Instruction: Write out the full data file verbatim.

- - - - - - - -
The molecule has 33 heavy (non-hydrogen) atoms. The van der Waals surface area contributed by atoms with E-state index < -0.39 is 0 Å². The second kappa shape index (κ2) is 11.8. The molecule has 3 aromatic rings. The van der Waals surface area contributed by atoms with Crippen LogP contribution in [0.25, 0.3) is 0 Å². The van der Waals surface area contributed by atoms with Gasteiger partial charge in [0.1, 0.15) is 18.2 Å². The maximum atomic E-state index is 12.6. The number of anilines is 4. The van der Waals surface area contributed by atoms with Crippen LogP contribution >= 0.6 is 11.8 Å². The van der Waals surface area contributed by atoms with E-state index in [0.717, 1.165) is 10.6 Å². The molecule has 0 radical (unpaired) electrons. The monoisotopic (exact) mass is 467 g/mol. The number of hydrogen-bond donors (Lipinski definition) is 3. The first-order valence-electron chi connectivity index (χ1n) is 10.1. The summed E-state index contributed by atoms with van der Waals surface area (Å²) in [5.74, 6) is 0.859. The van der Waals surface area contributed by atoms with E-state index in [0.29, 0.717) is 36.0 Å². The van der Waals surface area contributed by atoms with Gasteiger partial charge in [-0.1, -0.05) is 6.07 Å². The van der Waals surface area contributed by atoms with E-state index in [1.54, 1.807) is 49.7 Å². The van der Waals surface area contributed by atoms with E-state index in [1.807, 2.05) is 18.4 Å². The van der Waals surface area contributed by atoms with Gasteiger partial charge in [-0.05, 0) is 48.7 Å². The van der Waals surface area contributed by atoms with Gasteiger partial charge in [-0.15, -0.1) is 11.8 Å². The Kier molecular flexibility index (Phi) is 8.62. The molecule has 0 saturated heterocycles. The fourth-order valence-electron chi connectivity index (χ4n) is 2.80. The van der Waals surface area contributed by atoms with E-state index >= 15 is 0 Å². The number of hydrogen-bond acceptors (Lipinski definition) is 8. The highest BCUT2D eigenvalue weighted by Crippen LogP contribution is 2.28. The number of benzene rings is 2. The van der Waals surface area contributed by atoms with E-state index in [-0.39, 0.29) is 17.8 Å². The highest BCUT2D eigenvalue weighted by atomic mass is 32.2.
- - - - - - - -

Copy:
The molecule has 33 heavy (non-hydrogen) atoms. The van der Waals surface area contributed by atoms with E-state index < -0.39 is 0 Å². The second kappa shape index (κ2) is 11.8. The molecule has 3 aromatic rings. The van der Waals surface area contributed by atoms with Crippen LogP contribution in [0.25, 0.3) is 0 Å². The van der Waals surface area contributed by atoms with Gasteiger partial charge in [0.1, 0.15) is 18.2 Å². The maximum atomic E-state index is 12.6. The number of anilines is 4. The van der Waals surface area contributed by atoms with Crippen LogP contribution >= 0.6 is 11.8 Å². The van der Waals surface area contributed by atoms with E-state index in [0.717, 1.165) is 10.6 Å². The molecule has 0 radical (unpaired) electrons. The monoisotopic (exact) mass is 467 g/mol. The number of hydrogen-bond donors (Lipinski definition) is 3. The first-order valence-electron chi connectivity index (χ1n) is 10.1. The summed E-state index contributed by atoms with van der Waals surface area (Å²) in [5.74, 6) is 0.859. The van der Waals surface area contributed by atoms with E-state index in [0.29, 0.717) is 36.0 Å². The van der Waals surface area contributed by atoms with Gasteiger partial charge in [-0.1, -0.05) is 6.07 Å². The van der Waals surface area contributed by atoms with E-state index in [1.54, 1.807) is 49.7 Å². The van der Waals surface area contributed by atoms with E-state index in [1.807, 2.05) is 18.4 Å². The van der Waals surface area contributed by atoms with Gasteiger partial charge in [-0.05, 0) is 48.7 Å². The van der Waals surface area contributed by atoms with Gasteiger partial charge in [-0.15, -0.1) is 11.8 Å². The Kier molecular flexibility index (Phi) is 8.62. The molecule has 0 saturated heterocycles. The fourth-order valence-electron chi connectivity index (χ4n) is 2.80. The van der Waals surface area contributed by atoms with E-state index >= 15 is 0 Å². The number of hydrogen-bond acceptors (Lipinski definition) is 8. The highest BCUT2D eigenvalue weighted by Crippen LogP contribution is 2.28. The number of benzene rings is 2. The van der Waals surface area contributed by atoms with E-state index in [-0.39, 0.29) is 17.8 Å². The highest BCUT2D eigenvalue weighted by atomic mass is 32.2.